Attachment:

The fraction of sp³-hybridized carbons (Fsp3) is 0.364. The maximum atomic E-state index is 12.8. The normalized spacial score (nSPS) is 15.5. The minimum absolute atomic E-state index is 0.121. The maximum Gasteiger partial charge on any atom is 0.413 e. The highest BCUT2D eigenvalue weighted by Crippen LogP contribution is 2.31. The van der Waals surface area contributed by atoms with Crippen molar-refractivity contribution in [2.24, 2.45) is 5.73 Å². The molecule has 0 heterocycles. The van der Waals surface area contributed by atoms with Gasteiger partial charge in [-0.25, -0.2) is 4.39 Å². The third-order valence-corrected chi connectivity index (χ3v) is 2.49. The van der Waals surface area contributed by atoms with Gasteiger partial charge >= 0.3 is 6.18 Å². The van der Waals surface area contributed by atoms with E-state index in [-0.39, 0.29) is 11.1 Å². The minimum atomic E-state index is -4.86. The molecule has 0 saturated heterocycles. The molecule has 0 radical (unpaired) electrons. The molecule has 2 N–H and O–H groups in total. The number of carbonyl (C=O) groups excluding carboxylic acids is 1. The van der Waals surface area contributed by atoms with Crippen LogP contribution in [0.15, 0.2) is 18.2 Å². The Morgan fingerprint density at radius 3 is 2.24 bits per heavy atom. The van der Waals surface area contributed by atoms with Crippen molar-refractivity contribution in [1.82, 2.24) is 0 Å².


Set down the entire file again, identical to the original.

The fraction of sp³-hybridized carbons (Fsp3) is 0.364. The maximum atomic E-state index is 12.8. The normalized spacial score (nSPS) is 15.5. The minimum absolute atomic E-state index is 0.121. The maximum Gasteiger partial charge on any atom is 0.413 e. The highest BCUT2D eigenvalue weighted by Crippen LogP contribution is 2.31. The van der Waals surface area contributed by atoms with Crippen molar-refractivity contribution in [2.24, 2.45) is 5.73 Å². The molecule has 0 heterocycles. The van der Waals surface area contributed by atoms with Gasteiger partial charge in [-0.25, -0.2) is 4.39 Å². The third-order valence-corrected chi connectivity index (χ3v) is 2.49. The van der Waals surface area contributed by atoms with Gasteiger partial charge >= 0.3 is 6.18 Å². The van der Waals surface area contributed by atoms with E-state index in [-0.39, 0.29) is 11.1 Å². The minimum atomic E-state index is -4.86. The molecule has 0 saturated heterocycles. The molecule has 0 radical (unpaired) electrons. The molecule has 2 N–H and O–H groups in total. The number of carbonyl (C=O) groups excluding carboxylic acids is 1. The van der Waals surface area contributed by atoms with Crippen LogP contribution in [0.15, 0.2) is 18.2 Å². The Morgan fingerprint density at radius 3 is 2.24 bits per heavy atom. The van der Waals surface area contributed by atoms with Crippen molar-refractivity contribution in [1.82, 2.24) is 0 Å².